China can use its UN veto to block ICC referral at the Security Council if it chooses; Justice Kirby urged them in strong language to exercise leadership on the issue and not to do so. But the findings of the CoI should not be the subject for negotiation. The charges are plausible enough for them to be considered at the ICC, and if North Korea wants to defend itself it can do so in a prosecutorial setting in which all legal opportunities for a defence will be provided. At the same time, however, if North Korea is seriously interested in engaging on the substance of the issues—such as opening the prison camps to outside independent scrutiny, for example through the Red Cross—then the international community should test the waters. Our concern: the interest in doing so is no greater than the interest in negotiating in earnest over the nuclear weapons program.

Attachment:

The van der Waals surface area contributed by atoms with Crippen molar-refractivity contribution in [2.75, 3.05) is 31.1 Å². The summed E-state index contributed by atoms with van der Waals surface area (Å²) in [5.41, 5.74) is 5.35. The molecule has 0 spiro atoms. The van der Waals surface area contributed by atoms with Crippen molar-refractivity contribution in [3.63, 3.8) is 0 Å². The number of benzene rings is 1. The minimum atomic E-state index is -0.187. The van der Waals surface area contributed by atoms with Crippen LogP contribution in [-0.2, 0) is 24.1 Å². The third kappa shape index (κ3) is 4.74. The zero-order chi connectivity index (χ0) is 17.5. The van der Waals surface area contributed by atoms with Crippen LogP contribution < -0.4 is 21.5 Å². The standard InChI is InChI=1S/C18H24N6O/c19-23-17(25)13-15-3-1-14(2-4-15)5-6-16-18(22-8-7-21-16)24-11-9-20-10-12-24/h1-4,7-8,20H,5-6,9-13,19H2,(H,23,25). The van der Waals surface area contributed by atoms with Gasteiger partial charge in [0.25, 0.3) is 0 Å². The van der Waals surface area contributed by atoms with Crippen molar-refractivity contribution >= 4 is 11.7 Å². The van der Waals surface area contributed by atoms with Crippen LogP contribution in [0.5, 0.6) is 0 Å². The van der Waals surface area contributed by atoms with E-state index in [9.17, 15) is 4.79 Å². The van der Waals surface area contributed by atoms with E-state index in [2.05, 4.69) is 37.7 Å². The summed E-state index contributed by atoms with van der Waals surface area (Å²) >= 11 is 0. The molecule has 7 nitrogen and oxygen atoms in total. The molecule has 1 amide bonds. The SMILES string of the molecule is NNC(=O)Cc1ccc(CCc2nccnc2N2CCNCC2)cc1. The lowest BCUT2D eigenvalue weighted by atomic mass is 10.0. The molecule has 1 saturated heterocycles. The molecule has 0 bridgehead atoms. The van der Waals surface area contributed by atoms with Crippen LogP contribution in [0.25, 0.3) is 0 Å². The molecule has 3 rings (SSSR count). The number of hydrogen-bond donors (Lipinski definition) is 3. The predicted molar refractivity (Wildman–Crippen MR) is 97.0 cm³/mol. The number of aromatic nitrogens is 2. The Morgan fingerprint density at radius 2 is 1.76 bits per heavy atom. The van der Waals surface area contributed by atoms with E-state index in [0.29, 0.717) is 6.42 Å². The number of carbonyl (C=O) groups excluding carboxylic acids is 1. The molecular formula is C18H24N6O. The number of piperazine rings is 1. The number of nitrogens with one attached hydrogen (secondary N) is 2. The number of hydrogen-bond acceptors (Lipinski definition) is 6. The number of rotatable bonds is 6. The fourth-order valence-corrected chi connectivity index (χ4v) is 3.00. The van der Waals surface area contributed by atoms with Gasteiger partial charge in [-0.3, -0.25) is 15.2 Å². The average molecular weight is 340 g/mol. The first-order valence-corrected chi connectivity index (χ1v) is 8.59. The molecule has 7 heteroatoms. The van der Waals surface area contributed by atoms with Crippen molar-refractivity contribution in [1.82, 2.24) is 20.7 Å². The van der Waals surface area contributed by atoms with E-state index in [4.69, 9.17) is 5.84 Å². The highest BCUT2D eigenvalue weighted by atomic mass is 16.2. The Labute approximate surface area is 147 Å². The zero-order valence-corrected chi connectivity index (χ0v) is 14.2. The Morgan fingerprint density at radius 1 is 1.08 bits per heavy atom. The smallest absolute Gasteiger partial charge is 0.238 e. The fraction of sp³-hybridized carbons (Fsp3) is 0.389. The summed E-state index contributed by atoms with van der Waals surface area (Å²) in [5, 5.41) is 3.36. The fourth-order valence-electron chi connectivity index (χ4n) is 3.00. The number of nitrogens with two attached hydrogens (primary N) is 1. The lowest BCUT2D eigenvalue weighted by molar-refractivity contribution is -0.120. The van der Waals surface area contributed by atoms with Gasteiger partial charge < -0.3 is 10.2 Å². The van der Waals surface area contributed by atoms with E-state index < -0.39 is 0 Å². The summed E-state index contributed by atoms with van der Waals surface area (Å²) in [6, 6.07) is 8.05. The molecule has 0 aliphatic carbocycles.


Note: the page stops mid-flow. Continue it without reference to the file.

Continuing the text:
Witness to Transformation Posts on the CoI
Commission of Inquiry Report: the Mandate (March 25, 2013)
Commission of Inquiry Report: Initial Reaction (February 17, 2014; includes full links to Commission materials)
Commission of Inquiry Report: What Next? (February 24, 2014).
Roberta Cohen, Karin Lee and Christine Hong on Human Rights (January 29, 2014)
Commission of Inquiry Roundup I: The UN Role (March 3, 2014)
Commission of Inquiry Roundup II: the UN Role (March 6, 2014)
The Human Rights Council Vote (March 31, 2014)
The Commission of Inquiry: The Arria Meeting (April 21, 2014)
North Korea Admits to Prison Camps--Or Does It? (October 8, 2014)
Human Rights Racket: Alive and Kicking (October 10, 2014, on the October 6 letter from the DPRK Permanent Representative)
Slave to the Blog: Human Rights Edition (October 20, 2014)
Human Rights Update II : the North Korean Counter-Resolution (October 21, 2014)
UN Diplomacy Continued (October 28, 2014)